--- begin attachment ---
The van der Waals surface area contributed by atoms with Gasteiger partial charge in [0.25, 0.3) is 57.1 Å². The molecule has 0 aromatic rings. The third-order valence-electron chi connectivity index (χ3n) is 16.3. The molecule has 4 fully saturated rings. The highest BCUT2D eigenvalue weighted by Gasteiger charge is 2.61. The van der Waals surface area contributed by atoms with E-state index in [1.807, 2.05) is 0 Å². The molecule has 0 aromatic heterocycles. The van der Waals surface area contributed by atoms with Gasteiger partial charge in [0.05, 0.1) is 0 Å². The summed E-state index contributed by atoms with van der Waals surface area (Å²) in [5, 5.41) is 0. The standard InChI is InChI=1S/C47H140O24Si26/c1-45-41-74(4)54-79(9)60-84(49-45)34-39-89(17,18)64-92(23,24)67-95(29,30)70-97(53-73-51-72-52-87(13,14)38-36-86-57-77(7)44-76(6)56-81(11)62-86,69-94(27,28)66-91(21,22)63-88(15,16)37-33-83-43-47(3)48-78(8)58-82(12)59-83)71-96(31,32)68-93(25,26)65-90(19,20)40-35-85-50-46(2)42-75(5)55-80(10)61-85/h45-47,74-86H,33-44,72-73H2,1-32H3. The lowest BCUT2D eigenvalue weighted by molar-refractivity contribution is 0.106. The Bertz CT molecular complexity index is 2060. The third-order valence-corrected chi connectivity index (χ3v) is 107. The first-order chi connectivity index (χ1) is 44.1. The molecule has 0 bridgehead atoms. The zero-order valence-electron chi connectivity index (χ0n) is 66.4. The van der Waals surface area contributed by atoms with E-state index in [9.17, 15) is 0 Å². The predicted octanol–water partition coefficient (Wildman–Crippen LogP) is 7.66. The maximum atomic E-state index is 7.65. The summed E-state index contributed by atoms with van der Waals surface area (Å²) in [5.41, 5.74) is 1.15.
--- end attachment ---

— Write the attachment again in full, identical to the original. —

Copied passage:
The van der Waals surface area contributed by atoms with Gasteiger partial charge in [0.25, 0.3) is 57.1 Å². The molecule has 0 aromatic rings. The third-order valence-electron chi connectivity index (χ3n) is 16.3. The molecule has 4 fully saturated rings. The highest BCUT2D eigenvalue weighted by Gasteiger charge is 2.61. The van der Waals surface area contributed by atoms with E-state index in [1.807, 2.05) is 0 Å². The molecule has 0 aromatic heterocycles. The van der Waals surface area contributed by atoms with Gasteiger partial charge in [0.05, 0.1) is 0 Å². The summed E-state index contributed by atoms with van der Waals surface area (Å²) in [5, 5.41) is 0. The standard InChI is InChI=1S/C47H140O24Si26/c1-45-41-74(4)54-79(9)60-84(49-45)34-39-89(17,18)64-92(23,24)67-95(29,30)70-97(53-73-51-72-52-87(13,14)38-36-86-57-77(7)44-76(6)56-81(11)62-86,69-94(27,28)66-91(21,22)63-88(15,16)37-33-83-43-47(3)48-78(8)58-82(12)59-83)71-96(31,32)68-93(25,26)65-90(19,20)40-35-85-50-46(2)42-75(5)55-80(10)61-85/h45-47,74-86H,33-44,72-73H2,1-32H3. The lowest BCUT2D eigenvalue weighted by molar-refractivity contribution is 0.106. The Bertz CT molecular complexity index is 2060. The third-order valence-corrected chi connectivity index (χ3v) is 107. The first-order chi connectivity index (χ1) is 44.1. The molecule has 0 bridgehead atoms. The zero-order valence-electron chi connectivity index (χ0n) is 66.4. The van der Waals surface area contributed by atoms with E-state index in [9.17, 15) is 0 Å². The predicted octanol–water partition coefficient (Wildman–Crippen LogP) is 7.66. The maximum atomic E-state index is 7.65. The summed E-state index contributed by atoms with van der Waals surface area (Å²) in [5.41, 5.74) is 1.15.